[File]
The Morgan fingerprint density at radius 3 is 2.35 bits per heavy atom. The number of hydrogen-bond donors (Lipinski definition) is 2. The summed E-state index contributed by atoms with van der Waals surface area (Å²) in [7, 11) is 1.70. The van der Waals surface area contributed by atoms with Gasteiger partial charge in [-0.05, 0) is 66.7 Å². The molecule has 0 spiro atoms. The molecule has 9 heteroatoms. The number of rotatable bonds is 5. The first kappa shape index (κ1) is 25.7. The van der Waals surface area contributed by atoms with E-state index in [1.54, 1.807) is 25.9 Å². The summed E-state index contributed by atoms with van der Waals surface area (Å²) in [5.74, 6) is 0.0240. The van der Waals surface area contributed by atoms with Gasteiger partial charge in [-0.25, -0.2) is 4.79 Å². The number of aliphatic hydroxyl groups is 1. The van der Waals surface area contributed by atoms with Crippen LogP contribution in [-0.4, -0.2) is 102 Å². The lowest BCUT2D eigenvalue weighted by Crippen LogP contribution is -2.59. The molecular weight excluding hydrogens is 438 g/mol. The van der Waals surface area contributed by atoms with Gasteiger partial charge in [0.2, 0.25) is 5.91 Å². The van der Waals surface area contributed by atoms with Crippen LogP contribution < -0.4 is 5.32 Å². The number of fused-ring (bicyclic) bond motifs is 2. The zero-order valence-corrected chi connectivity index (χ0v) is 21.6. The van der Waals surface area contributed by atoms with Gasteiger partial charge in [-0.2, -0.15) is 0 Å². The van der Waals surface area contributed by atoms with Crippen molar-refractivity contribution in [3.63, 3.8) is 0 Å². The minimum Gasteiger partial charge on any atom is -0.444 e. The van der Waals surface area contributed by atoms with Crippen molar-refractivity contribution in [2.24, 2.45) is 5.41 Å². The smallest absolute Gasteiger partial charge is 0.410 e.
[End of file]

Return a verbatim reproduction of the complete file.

The Morgan fingerprint density at radius 3 is 2.35 bits per heavy atom. The number of hydrogen-bond donors (Lipinski definition) is 2. The summed E-state index contributed by atoms with van der Waals surface area (Å²) in [7, 11) is 1.70. The van der Waals surface area contributed by atoms with Gasteiger partial charge in [-0.05, 0) is 66.7 Å². The molecule has 0 spiro atoms. The molecule has 9 heteroatoms. The number of rotatable bonds is 5. The first kappa shape index (κ1) is 25.7. The van der Waals surface area contributed by atoms with E-state index in [1.54, 1.807) is 25.9 Å². The summed E-state index contributed by atoms with van der Waals surface area (Å²) in [5.74, 6) is 0.0240. The van der Waals surface area contributed by atoms with Gasteiger partial charge in [-0.25, -0.2) is 4.79 Å². The number of aliphatic hydroxyl groups is 1. The van der Waals surface area contributed by atoms with Crippen LogP contribution in [-0.4, -0.2) is 102 Å². The lowest BCUT2D eigenvalue weighted by Crippen LogP contribution is -2.59. The molecular weight excluding hydrogens is 438 g/mol. The van der Waals surface area contributed by atoms with Gasteiger partial charge in [0.2, 0.25) is 5.91 Å². The van der Waals surface area contributed by atoms with Crippen LogP contribution < -0.4 is 5.32 Å². The number of fused-ring (bicyclic) bond motifs is 2. The zero-order valence-corrected chi connectivity index (χ0v) is 21.6. The van der Waals surface area contributed by atoms with Gasteiger partial charge in [-0.2, -0.15) is 0 Å². The van der Waals surface area contributed by atoms with Crippen molar-refractivity contribution in [3.63, 3.8) is 0 Å². The minimum Gasteiger partial charge on any atom is -0.444 e. The van der Waals surface area contributed by atoms with Crippen molar-refractivity contribution in [2.24, 2.45) is 5.41 Å². The smallest absolute Gasteiger partial charge is 0.410 e.